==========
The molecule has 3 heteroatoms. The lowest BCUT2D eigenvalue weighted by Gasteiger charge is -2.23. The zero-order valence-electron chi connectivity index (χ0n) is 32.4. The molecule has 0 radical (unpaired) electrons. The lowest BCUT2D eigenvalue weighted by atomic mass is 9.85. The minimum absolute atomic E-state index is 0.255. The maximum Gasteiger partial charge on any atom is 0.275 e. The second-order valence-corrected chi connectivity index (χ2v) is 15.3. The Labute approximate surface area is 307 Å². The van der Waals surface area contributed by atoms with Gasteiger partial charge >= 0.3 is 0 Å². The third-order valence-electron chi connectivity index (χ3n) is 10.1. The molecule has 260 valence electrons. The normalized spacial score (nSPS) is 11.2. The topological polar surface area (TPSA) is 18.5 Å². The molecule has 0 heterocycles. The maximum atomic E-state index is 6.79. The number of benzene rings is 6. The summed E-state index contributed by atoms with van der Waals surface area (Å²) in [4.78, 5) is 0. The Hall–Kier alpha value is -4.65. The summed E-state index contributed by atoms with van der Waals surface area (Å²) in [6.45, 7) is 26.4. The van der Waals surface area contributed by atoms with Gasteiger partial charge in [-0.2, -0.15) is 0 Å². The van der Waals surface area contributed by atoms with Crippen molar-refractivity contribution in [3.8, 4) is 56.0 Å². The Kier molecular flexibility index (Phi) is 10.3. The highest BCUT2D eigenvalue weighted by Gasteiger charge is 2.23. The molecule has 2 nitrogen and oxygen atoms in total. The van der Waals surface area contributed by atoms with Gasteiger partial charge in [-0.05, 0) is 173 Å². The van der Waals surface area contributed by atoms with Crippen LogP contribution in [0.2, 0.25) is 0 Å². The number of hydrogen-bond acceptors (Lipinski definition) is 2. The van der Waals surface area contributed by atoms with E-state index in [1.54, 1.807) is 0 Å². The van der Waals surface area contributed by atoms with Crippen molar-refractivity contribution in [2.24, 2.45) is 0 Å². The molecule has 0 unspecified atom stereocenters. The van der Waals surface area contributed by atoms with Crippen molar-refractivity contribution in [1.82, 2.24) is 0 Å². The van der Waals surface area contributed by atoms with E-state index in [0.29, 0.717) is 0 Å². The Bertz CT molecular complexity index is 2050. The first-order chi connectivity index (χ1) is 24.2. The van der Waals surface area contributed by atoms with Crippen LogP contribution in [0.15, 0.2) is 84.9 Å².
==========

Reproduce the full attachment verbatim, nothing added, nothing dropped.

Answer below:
The molecule has 3 heteroatoms. The lowest BCUT2D eigenvalue weighted by Gasteiger charge is -2.23. The zero-order valence-electron chi connectivity index (χ0n) is 32.4. The molecule has 0 radical (unpaired) electrons. The lowest BCUT2D eigenvalue weighted by atomic mass is 9.85. The minimum absolute atomic E-state index is 0.255. The maximum Gasteiger partial charge on any atom is 0.275 e. The second-order valence-corrected chi connectivity index (χ2v) is 15.3. The Labute approximate surface area is 307 Å². The van der Waals surface area contributed by atoms with Gasteiger partial charge >= 0.3 is 0 Å². The third-order valence-electron chi connectivity index (χ3n) is 10.1. The molecule has 260 valence electrons. The normalized spacial score (nSPS) is 11.2. The topological polar surface area (TPSA) is 18.5 Å². The molecule has 0 heterocycles. The maximum atomic E-state index is 6.79. The number of benzene rings is 6. The summed E-state index contributed by atoms with van der Waals surface area (Å²) in [4.78, 5) is 0. The Hall–Kier alpha value is -4.65. The summed E-state index contributed by atoms with van der Waals surface area (Å²) in [6.45, 7) is 26.4. The van der Waals surface area contributed by atoms with Gasteiger partial charge in [-0.2, -0.15) is 0 Å². The van der Waals surface area contributed by atoms with Crippen molar-refractivity contribution in [3.8, 4) is 56.0 Å². The Kier molecular flexibility index (Phi) is 10.3. The highest BCUT2D eigenvalue weighted by Gasteiger charge is 2.23. The molecule has 2 nitrogen and oxygen atoms in total. The van der Waals surface area contributed by atoms with Gasteiger partial charge in [-0.05, 0) is 173 Å². The van der Waals surface area contributed by atoms with Crippen LogP contribution in [0.2, 0.25) is 0 Å². The number of hydrogen-bond acceptors (Lipinski definition) is 2. The van der Waals surface area contributed by atoms with E-state index in [1.54, 1.807) is 0 Å². The van der Waals surface area contributed by atoms with Crippen molar-refractivity contribution in [2.24, 2.45) is 0 Å². The molecule has 0 unspecified atom stereocenters. The van der Waals surface area contributed by atoms with Crippen molar-refractivity contribution in [1.82, 2.24) is 0 Å². The van der Waals surface area contributed by atoms with E-state index in [0.29, 0.717) is 0 Å². The Bertz CT molecular complexity index is 2050. The first-order chi connectivity index (χ1) is 24.2. The van der Waals surface area contributed by atoms with Crippen LogP contribution in [0.15, 0.2) is 84.9 Å².